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The Republican-controlled Senate Tuesday voted down a “right to disagree” bill that opponents view as either an untested or euphemistic version of the religious freedom bills introduced in recent years by conservatives around the country that many believe risk diluting the nation’s anti-discrimination laws. All of the Democrats in the chamber were joined by three Republicans in opposing the bill — Sens. Don Coram from Durango, Beth Martinez Humenik from Thornton, and Jack Tate from Centennial.

A perennially contentious proposal, this year’s religious freedom restoration bill, HB 17-1013, died a faster, quieter death than in years past. Sent to the state house committee on State, Veterans, and Military Affairs — a Democratic “kill committee” — in January, the bill’s fate was a foregone conclusion. While the political tumult over the bill declined dramatically, it nonetheless remains a fascinating case study in divergent conservative viewpoints on the topic.

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In 164 pages, the U.S. Department of Justice eviscerated the Chicago Police Department. After a year-long investigation, the DOJ found the CPD “engages in a pattern or practice of unconstitutional use of force.” The detailed report details a systematic failure, not only in the CPD, but the entire city government for its failure to oversee and provide adequate resources to avoid such an outcome. While the rest of the country may look at the DOJ report and snicker at Chicago, it should serve as a warning to state and local governments across the country. It would be easy to get lost in the dramatic headline and believe that Chicago is an unfortunate, but unique circumstance. But in an era when police conduct across the country has come under ever-increasing scrutiny, Chicago could foreshadow future revelations across the country. Every state and municipality should take this chance to review and revise its police training programs and conduct standards.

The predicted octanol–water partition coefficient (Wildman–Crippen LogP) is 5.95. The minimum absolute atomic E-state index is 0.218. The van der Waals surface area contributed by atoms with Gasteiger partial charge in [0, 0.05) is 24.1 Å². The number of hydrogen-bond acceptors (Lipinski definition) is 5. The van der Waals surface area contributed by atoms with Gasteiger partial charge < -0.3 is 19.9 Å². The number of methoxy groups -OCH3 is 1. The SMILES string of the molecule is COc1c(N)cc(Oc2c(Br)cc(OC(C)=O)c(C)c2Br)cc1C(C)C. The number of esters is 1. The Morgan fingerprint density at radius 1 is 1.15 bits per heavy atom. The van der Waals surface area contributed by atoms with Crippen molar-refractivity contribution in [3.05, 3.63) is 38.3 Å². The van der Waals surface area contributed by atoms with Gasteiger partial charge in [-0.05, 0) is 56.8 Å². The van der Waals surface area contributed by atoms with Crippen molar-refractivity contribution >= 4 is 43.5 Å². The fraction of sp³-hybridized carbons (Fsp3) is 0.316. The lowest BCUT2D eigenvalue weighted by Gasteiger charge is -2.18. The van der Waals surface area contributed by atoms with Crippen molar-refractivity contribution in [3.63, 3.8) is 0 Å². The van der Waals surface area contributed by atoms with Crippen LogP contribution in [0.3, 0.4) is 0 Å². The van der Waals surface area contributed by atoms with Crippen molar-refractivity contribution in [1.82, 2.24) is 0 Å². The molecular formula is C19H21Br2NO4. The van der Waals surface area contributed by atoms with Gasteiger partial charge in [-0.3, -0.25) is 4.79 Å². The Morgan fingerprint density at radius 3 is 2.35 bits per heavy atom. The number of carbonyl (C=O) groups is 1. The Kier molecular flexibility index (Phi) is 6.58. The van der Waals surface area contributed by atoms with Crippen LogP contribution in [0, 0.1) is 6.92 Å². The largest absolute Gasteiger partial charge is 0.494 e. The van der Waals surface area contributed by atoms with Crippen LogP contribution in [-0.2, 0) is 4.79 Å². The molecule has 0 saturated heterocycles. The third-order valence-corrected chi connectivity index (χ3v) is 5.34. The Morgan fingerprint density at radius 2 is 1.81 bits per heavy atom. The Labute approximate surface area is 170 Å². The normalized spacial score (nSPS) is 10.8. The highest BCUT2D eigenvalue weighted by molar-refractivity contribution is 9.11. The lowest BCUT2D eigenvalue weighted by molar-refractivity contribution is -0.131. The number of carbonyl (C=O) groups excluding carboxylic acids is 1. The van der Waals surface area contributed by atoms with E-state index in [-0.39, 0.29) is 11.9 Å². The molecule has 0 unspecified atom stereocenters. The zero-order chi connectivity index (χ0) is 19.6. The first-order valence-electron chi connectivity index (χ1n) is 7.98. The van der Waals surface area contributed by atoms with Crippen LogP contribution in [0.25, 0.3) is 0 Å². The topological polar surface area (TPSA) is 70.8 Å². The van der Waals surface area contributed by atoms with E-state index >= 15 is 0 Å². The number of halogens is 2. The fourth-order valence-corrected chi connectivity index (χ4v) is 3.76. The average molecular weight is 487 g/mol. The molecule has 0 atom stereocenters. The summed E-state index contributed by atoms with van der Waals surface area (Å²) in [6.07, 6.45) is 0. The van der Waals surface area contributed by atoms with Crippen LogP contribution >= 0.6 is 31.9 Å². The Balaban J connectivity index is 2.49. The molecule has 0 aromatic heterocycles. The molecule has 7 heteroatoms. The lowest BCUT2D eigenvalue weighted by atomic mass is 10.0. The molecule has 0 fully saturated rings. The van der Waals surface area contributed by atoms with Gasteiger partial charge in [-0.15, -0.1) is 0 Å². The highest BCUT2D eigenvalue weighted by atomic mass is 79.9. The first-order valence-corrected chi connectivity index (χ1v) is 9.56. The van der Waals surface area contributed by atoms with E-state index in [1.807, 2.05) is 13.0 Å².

Dylann Roof is set to die. A federal jury recently sentenced the unapologetic mass-murderer to the death penalty. More than any other individual, his case brings the contrast between political positions on capital punishment to a head. Roof’s sentence draws a clear distinction between pure death penalty opponents and anyone who struggles with the issue. I find myself in the latter camp; I am not an anti-death penalty purist. My concerns about use of the death penalty span a broad range of arguments. Both empirical data and anecdotal stories demonstrate that the death penalty has been imposed against innocent people. Statistical analysis suggests that the death penalty is not effective as a deterrent; it is only punitive in nature. And then there is the moral question. I am a Christian and believe in the miracle of life. Ending the life of another human being will always conflict with that belief.

Shocking video showing four black youths torturing a disabled, white captive spread across the internet and media outlets recently. Almost immediately, some politicians and members of the media began calling for hate crime charges. No policy conflicts me as much as hate crimes. The rationales for adopting hate crime legislation are powerful and moving. Yet, I’ve always struggled with the concept of the motivation for an action being a crime itself in addition to the actual, underlying criminal act. For example, there is no question heinous crimes occurred in Chicago. Holding a person bound and gagged for days, making threats of abuse, and using a knife to cut into the boy’s scalp all constitute serious felonies. The list of charges should be long with corresponding prison sentences.